Good company reputation is valuable for shareholders
Maine-survey ranks Finnish listed companies yearly by their reputation among investors. To find out how competent reputation management affects shareholder value, we backtested how a portfolio of top-ranked companies performs compared to other listed companies.
Arvopaperi, a Finnish investing magazine, and Burson-Marsteller, a public relations agency, have conducted a reputation survey yearly since 2001. The survey asks private investors to rate publicly traded companies by several criteria like corporate culture, products and services, management and ethics. To compare the best-reputed companies against the other ones, we simulated two investement strategies.
- “Top Ten” contained the 10 top-ranked stocks from five consecutive surveys: Maine 2010 – Maine 2014. Stocks were bought at the closing price in the same day when the Maine survey was published, held for a year and sold when the next year’s Maine survey became public.
- “Everything Else” had all other large-cap and mid-cap stocks, which were listed in OMX Helsinki exchange 1.1.2016.
“Top Ten” didn’t have small caps so we left them out from “Everything Else” also to avoid testing the small firm effect. Both portfolios were equal-weighted at buying price, so we didn’t do the apples-to-oranges comparison to market capitalization weighted indices. The comparison takes into account dividends, spin-offs, splits, reverse splits and buyouts, but doesn’t take into account survivorship bias: stocks, which were delisted before 1.1.2016 are ignored (except for Vacon) because our data source didn’t have them.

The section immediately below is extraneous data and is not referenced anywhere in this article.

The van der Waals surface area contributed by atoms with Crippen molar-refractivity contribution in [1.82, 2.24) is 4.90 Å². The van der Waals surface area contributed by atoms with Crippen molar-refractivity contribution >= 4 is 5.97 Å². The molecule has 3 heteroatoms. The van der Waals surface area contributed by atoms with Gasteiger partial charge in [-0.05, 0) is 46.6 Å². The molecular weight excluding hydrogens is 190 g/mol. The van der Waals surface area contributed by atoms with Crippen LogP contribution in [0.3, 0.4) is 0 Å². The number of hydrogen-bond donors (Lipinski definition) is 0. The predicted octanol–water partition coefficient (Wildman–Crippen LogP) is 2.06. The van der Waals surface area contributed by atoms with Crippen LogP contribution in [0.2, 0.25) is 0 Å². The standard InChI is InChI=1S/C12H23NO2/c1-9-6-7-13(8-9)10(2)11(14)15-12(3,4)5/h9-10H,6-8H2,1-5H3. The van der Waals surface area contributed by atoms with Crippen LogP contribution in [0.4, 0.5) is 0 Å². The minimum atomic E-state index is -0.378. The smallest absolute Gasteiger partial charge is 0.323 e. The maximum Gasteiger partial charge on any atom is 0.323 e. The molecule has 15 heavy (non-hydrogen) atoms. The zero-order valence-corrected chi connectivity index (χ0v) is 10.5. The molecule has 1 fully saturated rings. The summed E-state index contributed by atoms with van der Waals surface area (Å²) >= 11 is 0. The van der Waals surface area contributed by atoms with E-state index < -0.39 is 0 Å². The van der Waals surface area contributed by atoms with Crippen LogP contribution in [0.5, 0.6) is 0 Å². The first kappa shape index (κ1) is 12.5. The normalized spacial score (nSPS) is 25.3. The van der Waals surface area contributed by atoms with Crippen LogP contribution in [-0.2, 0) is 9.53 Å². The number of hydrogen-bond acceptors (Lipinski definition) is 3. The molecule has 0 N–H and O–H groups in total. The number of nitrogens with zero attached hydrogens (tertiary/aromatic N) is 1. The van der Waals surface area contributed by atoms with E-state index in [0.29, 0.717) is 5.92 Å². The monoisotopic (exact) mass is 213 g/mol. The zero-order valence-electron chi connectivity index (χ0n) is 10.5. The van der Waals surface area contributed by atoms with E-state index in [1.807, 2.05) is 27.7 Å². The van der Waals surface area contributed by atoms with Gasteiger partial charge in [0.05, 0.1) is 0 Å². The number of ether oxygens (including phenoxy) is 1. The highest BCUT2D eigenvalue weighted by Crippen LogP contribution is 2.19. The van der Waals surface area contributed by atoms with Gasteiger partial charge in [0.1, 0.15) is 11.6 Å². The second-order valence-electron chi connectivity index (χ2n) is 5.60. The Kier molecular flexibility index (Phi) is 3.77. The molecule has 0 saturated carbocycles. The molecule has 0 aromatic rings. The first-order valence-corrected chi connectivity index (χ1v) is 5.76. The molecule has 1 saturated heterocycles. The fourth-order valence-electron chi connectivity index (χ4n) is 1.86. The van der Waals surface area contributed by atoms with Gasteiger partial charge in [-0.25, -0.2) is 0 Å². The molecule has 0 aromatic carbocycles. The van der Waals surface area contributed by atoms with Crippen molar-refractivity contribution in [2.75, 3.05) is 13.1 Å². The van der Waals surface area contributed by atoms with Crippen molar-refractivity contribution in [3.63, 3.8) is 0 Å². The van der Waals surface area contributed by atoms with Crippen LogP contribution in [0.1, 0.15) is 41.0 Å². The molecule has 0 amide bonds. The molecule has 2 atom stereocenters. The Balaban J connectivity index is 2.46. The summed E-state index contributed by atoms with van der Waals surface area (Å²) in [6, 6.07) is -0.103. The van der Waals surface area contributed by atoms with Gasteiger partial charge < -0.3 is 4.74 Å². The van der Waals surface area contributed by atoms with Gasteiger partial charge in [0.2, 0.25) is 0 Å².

|Period||Top Ten||Everything Else|
|Maine 2010: 28.10.2010 – 27.10.2011||-4.6%||-15.8%|
|Maine 2011: 27.10.2011 – 25.10.2012||+4.7%||-1.9%|
|Maine 2012: 25.10.2012 – 24.10.2013||+25.9%||+29.2%|
|Maine 2013: 24.10.2013 – 21.11.2014||+4.0%||+13.5%|
|Maine 2014: 21.11.2014 – 19.11.2015||+30.2%||+19.9%|
|28.10.2010 – 19.11.2015||+70.1%||+45.1%|
Between the publication of Maine 2010 and Maine 2015, the “Top Ten” would have yielded 70%, while “Everything Else” would have returned 45%. Annualized, “Top Ten” yielded 3 percentage points more, but the data set is too small and the yearly variation too big for this figure to be meaningful. The result is consistent with scientific research about the ability of crowdsourced investor reputation to predict stock-market returns. The paper Wisdom of Crowds: The Value of Stock Opinions Transmitted Through Social Media looked at the Seeking Alpha website, where investors write analysis about listed companies. They used automatic sentiment analysis to find out how positively or negatively analysts and commenters wrote about companies. Positive comments, indicating good reputation among investors, predicted both higher stock-market returns and positive earnings surprises.